Having relocated from Belgium to Taiwan in 2021, I’ve seen how well the island has managed to keep its pre-pandemic lifestyle, thanks to its efficient policies, community efforts and geographical isolation. But my outsider optimism isn’t always shared by the locals, who are feeling increasingly isolated by ongoing government-imposed travel restrictions. Such regulations obviously also have a huge influence on an international sector like the performing arts. In the last couple of years, Taiwanese stage productions have only rarely been seen outside the island, and vice versa. But something has been brewing inside Taiwan’s safe cocoon: a necessary transformation.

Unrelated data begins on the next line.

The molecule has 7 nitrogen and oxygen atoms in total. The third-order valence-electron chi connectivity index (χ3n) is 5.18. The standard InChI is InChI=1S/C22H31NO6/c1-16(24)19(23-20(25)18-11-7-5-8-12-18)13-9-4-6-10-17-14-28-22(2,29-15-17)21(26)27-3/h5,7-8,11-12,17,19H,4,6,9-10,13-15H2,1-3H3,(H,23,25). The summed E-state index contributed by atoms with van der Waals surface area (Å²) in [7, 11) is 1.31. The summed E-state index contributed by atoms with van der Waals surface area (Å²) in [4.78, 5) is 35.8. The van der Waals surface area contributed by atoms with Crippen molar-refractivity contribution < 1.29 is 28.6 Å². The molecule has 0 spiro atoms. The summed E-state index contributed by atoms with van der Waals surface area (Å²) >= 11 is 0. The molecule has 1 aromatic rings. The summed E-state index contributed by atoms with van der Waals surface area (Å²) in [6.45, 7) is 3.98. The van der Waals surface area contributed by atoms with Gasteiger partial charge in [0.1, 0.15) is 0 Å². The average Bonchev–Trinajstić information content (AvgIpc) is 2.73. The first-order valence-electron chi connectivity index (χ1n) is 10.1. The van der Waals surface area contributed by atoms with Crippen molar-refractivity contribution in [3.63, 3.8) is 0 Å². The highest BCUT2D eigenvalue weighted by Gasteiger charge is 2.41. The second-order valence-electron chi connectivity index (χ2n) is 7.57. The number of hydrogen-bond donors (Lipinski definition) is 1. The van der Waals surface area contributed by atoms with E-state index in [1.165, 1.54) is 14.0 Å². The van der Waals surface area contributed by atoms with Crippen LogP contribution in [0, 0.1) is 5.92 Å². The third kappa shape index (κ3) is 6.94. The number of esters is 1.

For many good reasons, Taiwanese performing artists are taking the step to VR. To be able to present their work abroad despite the disruptions of the pandemic. To look for less environmentally damaging alternatives to touring. To experiment with and cultivate new available technologies. VR shows are indeed an artform with still great potential for development. And artists in Taiwan, whether filmmakers, choreographers, theatre directors or photographers, find themselves on exceptionally fertile ground to engage in this new form of artistry. Not only has the island developed a leading position in the global ICT industry over the last decades, there are also a number of government-supported organisations that actively boost the rise of VR art. These favourable conditions are reflected in the success of Taiwanese VR shows at last year’s Venice VR Expanded, the Virtual Reality selection of the Venice International Film Festival. Seven out of 36 entries were produced or co-produced in Taiwan. Five out of those seven were made with the support of the Taiwan Creative Content Agency (TAICCA), the intermediary organisation supervised by the Taiwanese Ministry of Culture promoting the development of Taiwan’s intellectual property through consultation and funding. Another important facilitator for VR projects is the Kaohsiung Film Archive, located in the south of Taiwan. This government-funded institute offers not only comprehensive support to VR projects through funding and talent cultivation, but also showcases VR works at their VR FILM LAB (‘The first experimental VR theatre in Taiwan’) and through the VR competition at the annual Kaohsiung Film Festival.